New Year Means New Laws for Property Owners in California in 2019
Part III: Environmental Law and Land Use
In the third and final installment of our series on 2018 real estate legislation that will bring about changes in 2019, this blog will highlight some important changes in the areas of environmental law and land use regulation.
In environmental law news, California lawmakers resisted the federal rule to narrow the Clean Water Act, imposing broader jurisdiction over “wetlands”. As such, waters that are no longer protected under the federal Clean Water Act (“CWA”) roll-back will be protected in California. The State Water Resources Control Board (“State Water Board”) is adopting rulemaking to implement a more expansive definition of “wetland” than what is to be encompassed under the federal definition of “waters of the United States.” With this change, California may broadly regulate and require permits for any project proposing to dredge or fill to “water of the United States” including “wetlands” that were intentionally left out of the domain of the federal rules. Crop farmers exempt by federal law may become subject to additional requirements under the State Water Board’s proposal and developers may have additional requirements for wetland or stream losses when compensatory mitigation is required for a project. The State Water Board is expected to consider adoption of the revised rules on March 5, 2019.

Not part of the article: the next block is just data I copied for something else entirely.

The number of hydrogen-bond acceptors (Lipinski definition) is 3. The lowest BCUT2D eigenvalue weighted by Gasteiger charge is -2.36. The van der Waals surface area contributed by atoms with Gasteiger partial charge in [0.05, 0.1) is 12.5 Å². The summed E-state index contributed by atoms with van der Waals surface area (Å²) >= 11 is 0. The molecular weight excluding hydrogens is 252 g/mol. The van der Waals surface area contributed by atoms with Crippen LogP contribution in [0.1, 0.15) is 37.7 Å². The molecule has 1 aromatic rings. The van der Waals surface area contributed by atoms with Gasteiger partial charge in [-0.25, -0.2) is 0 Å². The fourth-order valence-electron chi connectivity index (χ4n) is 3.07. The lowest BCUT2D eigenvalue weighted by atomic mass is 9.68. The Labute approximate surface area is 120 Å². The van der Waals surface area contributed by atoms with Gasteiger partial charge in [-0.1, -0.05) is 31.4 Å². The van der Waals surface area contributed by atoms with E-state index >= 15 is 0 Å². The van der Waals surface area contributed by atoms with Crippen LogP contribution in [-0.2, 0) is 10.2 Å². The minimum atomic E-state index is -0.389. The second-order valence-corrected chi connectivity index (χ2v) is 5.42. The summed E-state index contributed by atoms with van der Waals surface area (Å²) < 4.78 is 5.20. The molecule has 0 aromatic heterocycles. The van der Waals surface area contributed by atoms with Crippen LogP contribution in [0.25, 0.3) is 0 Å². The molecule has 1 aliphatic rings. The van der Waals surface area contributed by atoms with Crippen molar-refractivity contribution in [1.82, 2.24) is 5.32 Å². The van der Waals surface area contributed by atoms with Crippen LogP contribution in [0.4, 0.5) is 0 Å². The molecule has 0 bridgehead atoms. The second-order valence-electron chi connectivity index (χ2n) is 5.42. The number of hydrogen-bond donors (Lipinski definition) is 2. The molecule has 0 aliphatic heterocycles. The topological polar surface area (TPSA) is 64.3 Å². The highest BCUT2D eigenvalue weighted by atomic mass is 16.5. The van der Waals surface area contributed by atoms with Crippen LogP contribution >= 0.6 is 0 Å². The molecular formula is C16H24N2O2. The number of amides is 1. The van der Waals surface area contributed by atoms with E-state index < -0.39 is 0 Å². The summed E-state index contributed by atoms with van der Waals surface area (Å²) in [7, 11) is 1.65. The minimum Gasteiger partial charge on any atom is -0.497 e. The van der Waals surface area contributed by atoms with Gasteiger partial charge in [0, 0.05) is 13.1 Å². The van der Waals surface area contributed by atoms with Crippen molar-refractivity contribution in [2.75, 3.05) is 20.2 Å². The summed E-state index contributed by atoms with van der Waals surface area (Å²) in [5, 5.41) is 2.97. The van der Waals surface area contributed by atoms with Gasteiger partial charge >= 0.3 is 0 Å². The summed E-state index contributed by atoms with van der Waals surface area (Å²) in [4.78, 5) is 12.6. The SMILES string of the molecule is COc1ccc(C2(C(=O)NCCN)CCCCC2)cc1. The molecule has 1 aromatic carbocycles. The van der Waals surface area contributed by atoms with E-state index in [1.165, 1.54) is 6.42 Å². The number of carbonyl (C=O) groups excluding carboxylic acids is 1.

In land use, both the City and the County aim to address the current housing shortage by considering eliminating multi-family parking requirements in transit areas and waiving fees for granny flats.
To incentivize the development of multi-family housing units, the City of San Diego is considering a bold proposal to eliminate minimum parking requirements for multi-family housing projects located in designated Transit Priority Areas. Under the proposal, developers would be required to provide certain transit amenities in lieu of parking spaces, but would still have the option to provide parking spaces in line with market demand. The requirement to provide transit amenities would not apply to projects located downtown or in projects which provide a certain amount of on-site affordable housing units. The San Diego City Council is expected to consider and vote on the proposal in spring of 2019.
Also addressing the region’s housing shortage, the County of San Diego adopted a proposal to waive all County permit and development impact fees for accessory dwelling units or granny flats. The programs will potentially result in savings of over $10,000 per unit and is expected to cost the County over $11 million to subsidize the loss of permit revenue. The previous cost of a permit for a granny flat was $1,222 plus $0.411 per square foot. The fee waiver program is expected to end after five years.
Contact the attorneys at Khashayar Law Group and LOKK Legal for more information.
Khashayar Law Group